Monday, August 29, 2005
Yes, the illustrations are of my granddaughters!
Hallel is photographed with a classic. I remember my mother reading me Caps for Sale when I was a child, yes, a half a century ago, and I read it to my own children, who are all adults. So I was very happy when my cousin bought a copy for my granddaughter, a new edition but with the same beautiful pictures we loved all those decades ago. Actually, my sister, her two kids and I were with her in Barnes and Nobles when she picked books out for my granddaughters. There was a nice selection of classics, totally irresistible, and we wanted the girls to benefit from the same literature we remembered so fondly.
My cousin told us that she, an art teacher, had used Caps for Sale not long ago when teaching a difficult class of new immigrants who knew very little English. She taught them the story and had them each illustrate a different line. It was a very successful project, but to her amazement, one of the children drew a pile of teacups on the peddler's head.
Since I'm an EFL (English as a Foreign Language) teacher, I guessed immediately. The student couldn't differentiate between a "short u" and a "short a." I come across this problem frequently. And even worse is that they have no idea what the "long vowel" is.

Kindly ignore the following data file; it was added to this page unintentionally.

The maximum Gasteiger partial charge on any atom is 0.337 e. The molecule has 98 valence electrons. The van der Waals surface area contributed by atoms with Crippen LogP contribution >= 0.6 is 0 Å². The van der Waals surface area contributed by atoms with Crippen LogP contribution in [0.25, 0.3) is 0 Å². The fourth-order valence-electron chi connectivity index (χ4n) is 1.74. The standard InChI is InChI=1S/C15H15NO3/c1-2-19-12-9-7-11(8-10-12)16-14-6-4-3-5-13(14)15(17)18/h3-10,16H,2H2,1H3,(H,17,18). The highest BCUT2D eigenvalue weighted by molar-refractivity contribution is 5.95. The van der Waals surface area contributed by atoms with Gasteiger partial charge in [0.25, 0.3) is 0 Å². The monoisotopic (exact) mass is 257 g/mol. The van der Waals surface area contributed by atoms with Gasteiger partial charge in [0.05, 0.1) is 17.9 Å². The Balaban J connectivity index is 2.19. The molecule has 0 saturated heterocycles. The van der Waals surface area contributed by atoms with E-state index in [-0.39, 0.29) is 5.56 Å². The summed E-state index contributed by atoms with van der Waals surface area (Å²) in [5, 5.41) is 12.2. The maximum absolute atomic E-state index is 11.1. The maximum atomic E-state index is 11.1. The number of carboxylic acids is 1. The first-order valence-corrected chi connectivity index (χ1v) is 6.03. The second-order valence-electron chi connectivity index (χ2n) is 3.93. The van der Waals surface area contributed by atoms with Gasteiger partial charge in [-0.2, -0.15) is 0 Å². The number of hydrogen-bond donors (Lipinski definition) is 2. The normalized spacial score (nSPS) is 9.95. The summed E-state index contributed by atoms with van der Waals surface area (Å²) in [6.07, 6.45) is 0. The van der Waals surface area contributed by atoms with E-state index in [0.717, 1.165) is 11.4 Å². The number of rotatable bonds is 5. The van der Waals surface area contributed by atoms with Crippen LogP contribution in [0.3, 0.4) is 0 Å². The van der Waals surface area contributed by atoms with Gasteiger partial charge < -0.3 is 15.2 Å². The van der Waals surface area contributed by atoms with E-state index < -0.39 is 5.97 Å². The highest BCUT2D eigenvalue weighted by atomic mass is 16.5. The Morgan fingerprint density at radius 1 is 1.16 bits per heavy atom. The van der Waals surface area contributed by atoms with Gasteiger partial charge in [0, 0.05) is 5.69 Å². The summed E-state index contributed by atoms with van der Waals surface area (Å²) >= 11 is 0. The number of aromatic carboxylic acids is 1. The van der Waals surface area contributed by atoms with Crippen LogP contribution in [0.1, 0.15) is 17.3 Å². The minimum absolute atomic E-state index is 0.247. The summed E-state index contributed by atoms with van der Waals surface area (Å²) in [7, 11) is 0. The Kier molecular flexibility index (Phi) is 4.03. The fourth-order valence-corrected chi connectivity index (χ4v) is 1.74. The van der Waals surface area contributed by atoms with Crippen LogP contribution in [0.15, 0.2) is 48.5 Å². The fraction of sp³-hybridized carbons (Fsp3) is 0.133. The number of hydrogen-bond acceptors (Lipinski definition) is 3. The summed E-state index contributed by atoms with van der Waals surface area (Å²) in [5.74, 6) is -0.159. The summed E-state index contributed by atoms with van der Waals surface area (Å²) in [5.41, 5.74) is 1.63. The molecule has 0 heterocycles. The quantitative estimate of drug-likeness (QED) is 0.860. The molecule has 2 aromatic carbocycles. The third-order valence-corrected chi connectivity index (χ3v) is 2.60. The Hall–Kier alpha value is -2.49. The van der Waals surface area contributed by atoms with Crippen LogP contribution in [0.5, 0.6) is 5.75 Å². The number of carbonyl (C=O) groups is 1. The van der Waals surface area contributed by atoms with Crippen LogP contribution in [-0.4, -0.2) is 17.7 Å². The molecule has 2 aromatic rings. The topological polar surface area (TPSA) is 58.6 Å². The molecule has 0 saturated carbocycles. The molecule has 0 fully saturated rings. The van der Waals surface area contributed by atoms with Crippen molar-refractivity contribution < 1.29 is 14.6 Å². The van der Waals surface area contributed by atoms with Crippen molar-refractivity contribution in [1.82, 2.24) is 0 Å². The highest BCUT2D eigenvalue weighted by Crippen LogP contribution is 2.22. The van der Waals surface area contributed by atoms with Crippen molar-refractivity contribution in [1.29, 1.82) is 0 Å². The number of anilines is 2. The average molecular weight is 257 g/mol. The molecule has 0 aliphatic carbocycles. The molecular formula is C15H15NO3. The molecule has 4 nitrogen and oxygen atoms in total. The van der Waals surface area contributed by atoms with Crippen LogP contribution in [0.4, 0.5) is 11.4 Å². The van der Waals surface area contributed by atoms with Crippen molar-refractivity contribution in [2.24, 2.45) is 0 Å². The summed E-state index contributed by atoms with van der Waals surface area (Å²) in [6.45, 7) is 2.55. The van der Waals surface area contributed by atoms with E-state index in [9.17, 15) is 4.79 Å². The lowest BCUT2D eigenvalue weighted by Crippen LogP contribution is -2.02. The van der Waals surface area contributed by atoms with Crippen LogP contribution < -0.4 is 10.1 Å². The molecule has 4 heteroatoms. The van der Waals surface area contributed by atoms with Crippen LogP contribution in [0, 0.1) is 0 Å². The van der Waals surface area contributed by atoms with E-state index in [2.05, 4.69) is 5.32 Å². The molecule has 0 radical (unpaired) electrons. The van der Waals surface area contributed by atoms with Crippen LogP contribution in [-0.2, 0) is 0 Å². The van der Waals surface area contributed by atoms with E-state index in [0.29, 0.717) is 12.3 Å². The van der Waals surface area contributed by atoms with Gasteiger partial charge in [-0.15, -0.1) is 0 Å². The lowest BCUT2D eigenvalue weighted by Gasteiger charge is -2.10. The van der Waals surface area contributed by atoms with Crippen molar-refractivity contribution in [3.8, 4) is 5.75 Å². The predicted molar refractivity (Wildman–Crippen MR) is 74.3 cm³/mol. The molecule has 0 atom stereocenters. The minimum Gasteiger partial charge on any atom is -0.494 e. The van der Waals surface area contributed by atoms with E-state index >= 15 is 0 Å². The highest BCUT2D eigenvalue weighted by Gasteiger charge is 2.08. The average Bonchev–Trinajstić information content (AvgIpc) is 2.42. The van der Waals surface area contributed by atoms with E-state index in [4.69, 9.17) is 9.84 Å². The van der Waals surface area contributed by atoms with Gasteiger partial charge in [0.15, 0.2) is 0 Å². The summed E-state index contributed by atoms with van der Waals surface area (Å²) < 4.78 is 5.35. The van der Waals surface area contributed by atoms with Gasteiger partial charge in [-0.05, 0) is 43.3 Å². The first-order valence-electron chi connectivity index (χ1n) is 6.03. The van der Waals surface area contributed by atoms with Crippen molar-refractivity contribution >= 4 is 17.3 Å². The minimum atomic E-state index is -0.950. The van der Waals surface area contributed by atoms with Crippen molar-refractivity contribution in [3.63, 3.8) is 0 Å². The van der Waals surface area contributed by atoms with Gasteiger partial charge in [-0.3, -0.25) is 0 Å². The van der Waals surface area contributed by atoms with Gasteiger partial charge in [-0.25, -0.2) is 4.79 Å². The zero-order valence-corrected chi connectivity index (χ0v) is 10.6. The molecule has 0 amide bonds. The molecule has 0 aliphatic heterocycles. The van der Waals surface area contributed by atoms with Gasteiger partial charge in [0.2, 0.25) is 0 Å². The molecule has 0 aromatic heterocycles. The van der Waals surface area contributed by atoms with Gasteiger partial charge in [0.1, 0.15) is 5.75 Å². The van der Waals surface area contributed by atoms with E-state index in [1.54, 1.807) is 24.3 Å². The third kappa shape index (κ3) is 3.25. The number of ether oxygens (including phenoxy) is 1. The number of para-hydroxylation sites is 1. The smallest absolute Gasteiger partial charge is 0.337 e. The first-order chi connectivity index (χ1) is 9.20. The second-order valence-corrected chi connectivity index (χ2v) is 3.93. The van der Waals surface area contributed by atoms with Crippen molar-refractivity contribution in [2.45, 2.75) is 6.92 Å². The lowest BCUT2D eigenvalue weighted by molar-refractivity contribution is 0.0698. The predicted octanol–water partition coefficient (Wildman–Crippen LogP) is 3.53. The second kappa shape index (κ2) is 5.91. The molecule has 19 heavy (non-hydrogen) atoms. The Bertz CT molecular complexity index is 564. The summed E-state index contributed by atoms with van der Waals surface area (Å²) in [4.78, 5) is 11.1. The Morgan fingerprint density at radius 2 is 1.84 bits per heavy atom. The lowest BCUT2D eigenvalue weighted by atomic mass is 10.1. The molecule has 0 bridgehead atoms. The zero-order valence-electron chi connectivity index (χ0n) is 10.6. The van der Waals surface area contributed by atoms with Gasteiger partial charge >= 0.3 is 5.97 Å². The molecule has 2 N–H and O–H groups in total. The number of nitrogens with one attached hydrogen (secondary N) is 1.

Much too often, kids are taught "a for apple." And if that isn't bad enough, they pronounce it "epple," and it isn't corrected. In Israel, the Education Ministry thinks that "Introduction to English" can be taught by the native-Israeli homeroom teachers who eat "epples," wear "hets" and "hep" on one foot and "hep" that the students will have a good foundation.
My specialty is teaching the weaker students, and by the time they reach me in high school they still have no idea how to differentiate their pronunciations of "hat," "hate," "hut, "hot," etc. Forget about understanding the words, since they all sound the same to them.
I began my EFL career after working in many other professions and only got my certification later. There are advantages to that. I had to figure out ways to teach rather than be dependent on what the "experts" preach.
A friend brought me in to teach in her school and gave me a few minutes of training. She stressed the importance of vowels, and I took off from there.
I had a couple of small groups of high school boys who were missing the most basic skills and dyslexic to boot.
That's how I developed my own methods. First of all, I don't use the terms "long" and "short vowels;" they are "strong" and "weak." "Weak vowels" are surrounded by consonants and can't say their names, like "big" and "cat." "Strong vowels" are helped by their friends and pronounce their name's, like "rope" and "bait." And I teach both pronunciations of the vowel at the same time, so the students are aware, from day one, that there's more than one way to say it.
For correct and accurate reading and spelling, try these techniques.